Lexington’s new “Mobile Market” prepares to address food insecurity, lack of healthy food options

By Quin Welch, Building Kentucky

Lexington Mayor Linda Gorton expects Lexington’s new Mobile Market to hit the streets in July. Photo credit: City of Lexington

Lexington Mayor Linda Gorton recently announced the City of Lexington’s new “Mobile Market” – a program designed to address food insecurity among residents — is preparing to hit the streets  throughout Lexington beginning in July.

A recommendation made by the Mayor’s Commission for Racial Justice and Equality in 2020 called for the City to help make fresh, healthy food more easily accessible for all of Lexington’s residents. After Gorton and her team researched ways to make this goal feasible, they found that some cities had success with mobile grocery stores that parked in various areas for residents who may live in food deserts or struggle with reliable transportation.

One of the cities with a successful mobile market happened to be neighboring Louisville, where a partnership between Dare to Care Food Bank and Kroger resulted in Dare to Care’s Zero Hunger Mobile Market. The market is a single-aisle grocery store stocked with fresh fruit, vegetables, meat and other items commonly found in grocery stores. A truck tows the market throughout Louisville – which is housed in a trailer – and makes 2-3 stops per day in various areas throughout the city.

Tiffany Brown, the City’s Equity and Implementation Officer, led the charge and brought the Commission’s recommendation to life. After holding several community engagement sessions in Lexington, residents made it clear that this was something they wanted in their city. Brown’s attention began working on the logistics of the project, and turned to Dare to Care to learn about how their program works.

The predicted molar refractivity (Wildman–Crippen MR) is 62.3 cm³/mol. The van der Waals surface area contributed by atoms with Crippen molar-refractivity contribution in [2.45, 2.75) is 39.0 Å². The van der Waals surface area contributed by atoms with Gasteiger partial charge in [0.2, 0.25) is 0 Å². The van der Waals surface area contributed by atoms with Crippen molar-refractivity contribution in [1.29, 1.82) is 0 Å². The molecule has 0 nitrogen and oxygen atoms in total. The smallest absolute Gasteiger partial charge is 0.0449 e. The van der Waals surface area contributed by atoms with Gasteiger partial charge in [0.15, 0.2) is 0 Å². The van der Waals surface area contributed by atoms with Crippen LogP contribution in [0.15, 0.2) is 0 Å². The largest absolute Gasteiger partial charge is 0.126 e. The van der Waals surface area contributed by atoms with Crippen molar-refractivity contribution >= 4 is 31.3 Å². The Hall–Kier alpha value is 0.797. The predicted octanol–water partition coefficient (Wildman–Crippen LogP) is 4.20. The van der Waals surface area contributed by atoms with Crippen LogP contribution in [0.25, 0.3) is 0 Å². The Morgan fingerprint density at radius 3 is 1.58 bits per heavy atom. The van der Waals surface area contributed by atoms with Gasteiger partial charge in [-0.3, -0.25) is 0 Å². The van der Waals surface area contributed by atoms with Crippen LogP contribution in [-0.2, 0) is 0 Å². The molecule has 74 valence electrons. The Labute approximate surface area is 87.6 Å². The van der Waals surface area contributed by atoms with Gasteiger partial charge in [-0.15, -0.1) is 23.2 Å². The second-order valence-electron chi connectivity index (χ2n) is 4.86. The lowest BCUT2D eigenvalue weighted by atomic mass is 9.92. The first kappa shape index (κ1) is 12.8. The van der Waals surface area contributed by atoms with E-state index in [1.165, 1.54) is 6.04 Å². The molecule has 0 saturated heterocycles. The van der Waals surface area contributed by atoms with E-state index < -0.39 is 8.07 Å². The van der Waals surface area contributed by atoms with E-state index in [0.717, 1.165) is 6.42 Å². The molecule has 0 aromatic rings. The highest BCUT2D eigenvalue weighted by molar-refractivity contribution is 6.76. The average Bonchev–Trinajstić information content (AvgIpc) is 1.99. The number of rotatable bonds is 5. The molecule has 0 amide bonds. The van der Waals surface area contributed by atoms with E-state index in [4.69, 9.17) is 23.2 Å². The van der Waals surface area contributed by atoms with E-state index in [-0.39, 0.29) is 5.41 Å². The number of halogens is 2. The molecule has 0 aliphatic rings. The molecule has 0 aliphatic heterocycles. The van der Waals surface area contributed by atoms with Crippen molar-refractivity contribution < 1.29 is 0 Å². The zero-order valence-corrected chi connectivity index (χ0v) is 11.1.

Tiffany Brown serves as the Equity and Implementation Officer in Lexington Mayor Linda Gorton’s administration.

“The Dare to Care Zero Hunger Mobile Market was the closest program that we could study and actually take some of their lessons learned so we could eliminate some of those challenges at the planning phase,” Brown said. “Our Division of Fleet Services was able to go to Louisville and get specifications of the truck and trailer and help us source the best fit for the Lexington program.”

“By working alongside the community, we’re able to implement programs that work best for our neighbors in need,” said Alexus Richardson, Director of Communications at Dare to Care. “By listening and challenging ourselves to think deeper we’ve created programs that have become a catalyst for other food banks across the country. We hope to continue learning and inspiring others so we can truly end hunger together.”

Kroger – who helps operate the Dare to Care Zero Hunger Mobile Market in Louisville – will partner with God’s Pantry, a food bank headquartered in Lexington to operate the program. The City is providing the truck and the trailer for the program, but believes experts in food marketing and distribution should manage the Mobile Market.

Brown emphasized that this program was a product of a team-driven approach, and praised each of the partners involved for coming together to make Lexington a healthier city.

“Food insecurity requires a multi-pronged approach – it takes all of us, every organization, every community leader, working together,” Brown said. “The introduction of our Mobile Market represents a significant step forward in enhancing convenience, accessibility, and sustainability in the realm of grocery access, and making Lexington a more equitable city leveraging resources and partnerships, like the one we’ve forged to make this a success,” Brown said.

Gorton said the program presents more opportunities for Lexington residents to easily find access to healthy, nutritious foods – which was the ultimate goal for Gorton and her team.

“This is a way to address insufficient nutrition, improve general health, and address childhood obesity,” Gorton said.

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